in any case, let’s forget the numbers….i would rather have a discussion with a small, sophisticated, yet unpretentious , “readership” that has true “class” , than to appeal to some mythical “mass” that has no “personality” or, above all, HEART…

    i cannot and will not stop doing my photographic work…i am literally no good to you as an “editor”….i must be working, editing, failing, and feeling right along with you…without this, i will have nothing to offer….i am getting ready to come “out of the blocks” as i speak…but, perhaps ironically, i can be “on” here and still do what i have to do with my upcoming work…strange but true….

    i am not quite sure how i got into THIS and i am not quite sure where THIS all goes, but i know SOMETHING when i see it….but THIS particular THIS is a collaboration…the likes of which i have never seen….and i am laughing now, in the best sense of “laugh”, because YOU are doing all the WORK…

    so, please everybody RELAX and SMILE….do not think about it too much….i won’t either…serendipity has always been my mantra with whatever i created…..maybe my only “talent” has always been (according to my friends) knowing a “good thing” when i see it…not a “talent” actually…..pretty simple really….so so obvious…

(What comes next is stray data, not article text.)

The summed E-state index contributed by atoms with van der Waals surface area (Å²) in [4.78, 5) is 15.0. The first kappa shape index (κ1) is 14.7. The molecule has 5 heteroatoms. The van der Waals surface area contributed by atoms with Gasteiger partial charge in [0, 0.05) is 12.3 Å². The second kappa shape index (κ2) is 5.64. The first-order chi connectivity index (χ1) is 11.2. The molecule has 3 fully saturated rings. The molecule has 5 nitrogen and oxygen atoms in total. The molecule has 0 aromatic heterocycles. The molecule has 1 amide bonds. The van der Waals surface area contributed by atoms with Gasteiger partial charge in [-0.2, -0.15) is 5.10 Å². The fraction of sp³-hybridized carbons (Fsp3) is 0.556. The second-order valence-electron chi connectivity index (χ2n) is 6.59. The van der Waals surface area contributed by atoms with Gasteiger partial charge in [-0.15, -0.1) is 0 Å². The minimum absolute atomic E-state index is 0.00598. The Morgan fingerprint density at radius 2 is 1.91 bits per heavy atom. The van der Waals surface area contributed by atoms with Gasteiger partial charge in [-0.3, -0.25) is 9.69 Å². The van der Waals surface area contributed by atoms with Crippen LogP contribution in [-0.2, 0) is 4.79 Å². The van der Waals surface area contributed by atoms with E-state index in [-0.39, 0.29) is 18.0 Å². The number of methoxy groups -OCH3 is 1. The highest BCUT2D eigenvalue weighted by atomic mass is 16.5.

ok, now i ramble too much…6 cups of coffee does that to me sometimes…i might “hang” here in Sao Paulo over the weekend..my official work is over…but my friends here beckon….yes, serendipity may have “gotten” me again!!!

    abraços, david

  • Bob, one of your best :))

    I would only add, “The Why of What,” since why is the biggest question and 42 the silly answer to the unanswerable. The sum of all photography is at its best 21 striving to be 42 … reel me back in.

    It’s so nice to come to a place where discussions of photography and life intertwine, since that’s the point, or rather that should be the point … to come to a place where there are discussions of bigger ideas.

    Someone said recently, can’t remember who, in a nice turn of Capa’s famous quote, “If your photographs suck, you’re not reading enough.”

    … or thinking enough, or hanging out here. Thanks David, Bob and all.

  • David,

    If you ever need some “grunt work” done to compile blog entries, thoughts, for whatever purpose I’d be happy to help however I can …


  • david alan harvey


    i may very well take you up on your offer…i have printed out the forum up until a couple of months ago…we have two books!! editing should not be so difficult… you would be a terrific help, being the instinctive editor that you are..

    it is always nice to hear from you young Tom!!!

    peace, david

  • book…David, who is going to edit that one? each “author” for its own replies? Do you intend to reproduce typos and mistaken vocabulary that we would simply correct, if post-reply editing was available? Another book about photography without photos inside? How do we best edit, sequence and present so that the immediacy and freshness of the blog’s today-ism gets conveyed?
    Shouldn’t the book be a different project, much more than a record of what has been written over the months/years?…..

  • I be author book in english language about what however will… ha ha ha

    Yes David… what about this incorrect, imperfect, erroneous, nonenglish, nonhuman misunderstandingly comments i wrote??